Some three weeks after the elections Germany, the preliminary talks in Berlin are over. Official coalition talks are supposed to begin later this week. This applies in the city state of Berlin and in the German capital, which is the same place.
Berlin, October 19th, 2021 (The Berlin Spectator) — In Berlin, the capital of the Federal Republic of Germany, sideswipes were exchanged yet again. The other day, when the center-left Social Democrats (SPD), the left-wing Greens and the center-right Liberal Democrats (FDP) had signed a document with basic points which are supposed to be the basis for official coalition talks, the conservative Christian Democrats (CDU) seemed to be jealous. Their floor leader at the Bundestag, Ralph Brinkhaus, commented on the agreement by saying it was “the tightest left-wing agenda Germany has had in decades”.
Attacking Christian Lindner, the FDP’s chairman (see photo at top of page), directly or indirectly, is never a good idea, because he is good at shooting back, from the hip. On Monday, he stated the partnership his party would now create with the SPD and the Greens would be “a coalition of the political center”. The FDP was the “guarantor” for this approach. Then, Linder struck out and hit Brinkhaus: Whoever saw the agreement as a shift to the left probably wanted to lead his own party towards the right, he said.
Throughout the election campaign, and right after Super Sunday, Lindner and his people had stressed they saw many more overlaps with the conservatives. They made clear the CDU/CSU was their natural coalition partner. But, as it turned out, the ‘union parties’ are not in a good state after they suffered a triple election defeat on September 26th. In the federal states of Berlin and Mecklenburg-Hither Pomerania and on the federal level they got terrible results. Afterwards, they started talking about a renewal, without actually implementing it. Their expressed intention to form a federal government on the federal level in spite of having come in second sounded like a desperate attempt by their failed candidate.
After intensive preliminary talks, the leaders of the SPD, FDP and the Greens held until Friday of last week, all three parties agreed to official coalition talks. The FDP was the last party to do so. Things are not easy for the Liberal Democrats, first of all because they are the only partner with a more conservative approach. This means they have to convince their followers they will not agree to left wing agendas and show they are not giving in to exaggerated demands voiced by the SPD or the Greens.
The whole thing is tricky, also because of the FDP’s history. On October 1st, 1982, thirty-nine years ago, they changed horses in midstream by leaving the government coalition they ran with the SPD’s Chancellor Helmut Schmidt and pairing with the CDU’s Helmut Kohl. Back then, many supporters accused them of treason. Members, including prominent ones, who were part of the FDP’s left wing were outraged and left the party. The Liberals obviously want to avoid being accused of treason again, no matter what direction allegations of this kind might come from.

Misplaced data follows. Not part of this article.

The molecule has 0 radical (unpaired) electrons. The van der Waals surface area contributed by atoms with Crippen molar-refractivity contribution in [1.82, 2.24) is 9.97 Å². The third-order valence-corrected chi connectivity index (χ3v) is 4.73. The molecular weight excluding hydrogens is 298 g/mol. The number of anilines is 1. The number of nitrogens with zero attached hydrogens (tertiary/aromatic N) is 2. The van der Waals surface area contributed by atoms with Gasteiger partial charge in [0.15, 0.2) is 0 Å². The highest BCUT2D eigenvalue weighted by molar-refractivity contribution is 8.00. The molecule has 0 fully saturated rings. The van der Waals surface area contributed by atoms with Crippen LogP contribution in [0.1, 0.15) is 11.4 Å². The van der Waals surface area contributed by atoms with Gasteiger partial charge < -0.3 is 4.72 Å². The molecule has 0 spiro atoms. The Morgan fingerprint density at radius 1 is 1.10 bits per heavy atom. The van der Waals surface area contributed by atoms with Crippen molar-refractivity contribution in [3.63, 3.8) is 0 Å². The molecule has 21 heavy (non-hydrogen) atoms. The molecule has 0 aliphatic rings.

Of course, the SPD and the Greens know the FDP has to show its voters it will not give in too much. That is why both of those parties had to make sacrifices for them. Those are visible in the direction they are taking in the fiscal and debt policies, since the FDP rejects both more debt and tax hikes. The Greens even gave away one of their central demands which they had pushed for five decades, namely a general speed limit on the Autobahn.
On Monday, Lindner stated the three-way coalition he was trying to form would require a lot of tolerance. “A new way of thinking” was required too. He also stressed the paper the FDP had agreed to with the SPD and the Greens contained “far more liberal policies” than the CDU and the Greens had been ready to agree to in 2017. Back then, Lindner suddenly walked out of coalition talks he had been in with Angela Merkel and the Greens. Because those talks failed, yet another grand coalition was formed four years ago.
Now, the official coalition talks are supposed to commence before this week ends. The negotiations will not be smooth, meaning there still are major differences. Besides, both Lindner and the Green co-chairman Robert Habeck seem to want to become Finance Ministers. But, all in all, the three parties are optimistic they will be able to form a coalition government on the basis of compromise. Everyone gives and receives. The coming days and weeks would be “suspenseful”, Linder predicted.
In Berlin, the same city, more coalition talks are about to start, on the state level. The SPD’s Franziska Giffey wants to become Governing Mayor by building a three-way center-left coalition with the Greens and the far-left ‘Die Linke’. Tomorrow and on Thursday, “advance talks” about specific subjects are on the agenda. On Friday, the actual negotiations are supposed to commence. ‘Die Linke’ still has to agree to those talks beforehand, but they will. In both cases, in Berlin and in Berlin (!), government coalitions could be ready to rumble before Christmas.
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